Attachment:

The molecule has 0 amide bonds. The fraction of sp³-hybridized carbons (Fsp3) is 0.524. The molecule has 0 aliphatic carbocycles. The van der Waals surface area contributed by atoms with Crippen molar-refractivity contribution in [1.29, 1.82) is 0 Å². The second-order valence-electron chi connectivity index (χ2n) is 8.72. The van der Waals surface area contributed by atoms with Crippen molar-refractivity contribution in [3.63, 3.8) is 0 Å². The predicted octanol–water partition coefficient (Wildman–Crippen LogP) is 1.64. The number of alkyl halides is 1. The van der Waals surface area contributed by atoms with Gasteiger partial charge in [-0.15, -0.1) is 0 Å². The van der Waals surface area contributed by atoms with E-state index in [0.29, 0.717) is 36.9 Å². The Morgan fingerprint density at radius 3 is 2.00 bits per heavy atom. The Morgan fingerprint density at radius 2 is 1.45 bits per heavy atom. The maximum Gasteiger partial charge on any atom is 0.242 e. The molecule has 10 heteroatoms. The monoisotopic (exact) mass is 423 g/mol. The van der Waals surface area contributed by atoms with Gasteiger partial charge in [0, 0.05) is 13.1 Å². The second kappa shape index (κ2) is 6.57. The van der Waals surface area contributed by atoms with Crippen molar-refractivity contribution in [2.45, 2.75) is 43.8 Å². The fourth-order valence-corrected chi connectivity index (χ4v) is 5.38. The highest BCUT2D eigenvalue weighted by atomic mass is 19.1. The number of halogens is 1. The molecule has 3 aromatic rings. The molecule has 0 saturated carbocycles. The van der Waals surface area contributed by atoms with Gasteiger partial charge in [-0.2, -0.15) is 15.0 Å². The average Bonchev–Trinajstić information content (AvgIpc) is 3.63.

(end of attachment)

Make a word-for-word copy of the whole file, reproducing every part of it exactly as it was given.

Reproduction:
The molecule has 0 amide bonds. The fraction of sp³-hybridized carbons (Fsp3) is 0.524. The molecule has 0 aliphatic carbocycles. The van der Waals surface area contributed by atoms with Crippen molar-refractivity contribution in [1.29, 1.82) is 0 Å². The second-order valence-electron chi connectivity index (χ2n) is 8.72. The van der Waals surface area contributed by atoms with Crippen molar-refractivity contribution in [3.63, 3.8) is 0 Å². The predicted octanol–water partition coefficient (Wildman–Crippen LogP) is 1.64. The number of alkyl halides is 1. The van der Waals surface area contributed by atoms with Gasteiger partial charge in [-0.15, -0.1) is 0 Å². The van der Waals surface area contributed by atoms with E-state index in [0.29, 0.717) is 36.9 Å². The Morgan fingerprint density at radius 3 is 2.00 bits per heavy atom. The Morgan fingerprint density at radius 2 is 1.45 bits per heavy atom. The maximum Gasteiger partial charge on any atom is 0.242 e. The molecule has 10 heteroatoms. The monoisotopic (exact) mass is 423 g/mol. The van der Waals surface area contributed by atoms with Gasteiger partial charge in [0, 0.05) is 13.1 Å². The second kappa shape index (κ2) is 6.57. The van der Waals surface area contributed by atoms with Crippen molar-refractivity contribution in [2.45, 2.75) is 43.8 Å². The fourth-order valence-corrected chi connectivity index (χ4v) is 5.38. The highest BCUT2D eigenvalue weighted by atomic mass is 19.1. The number of halogens is 1. The molecule has 3 aromatic rings. The molecule has 0 saturated carbocycles. The van der Waals surface area contributed by atoms with Gasteiger partial charge in [-0.2, -0.15) is 15.0 Å². The average Bonchev–Trinajstić information content (AvgIpc) is 3.63.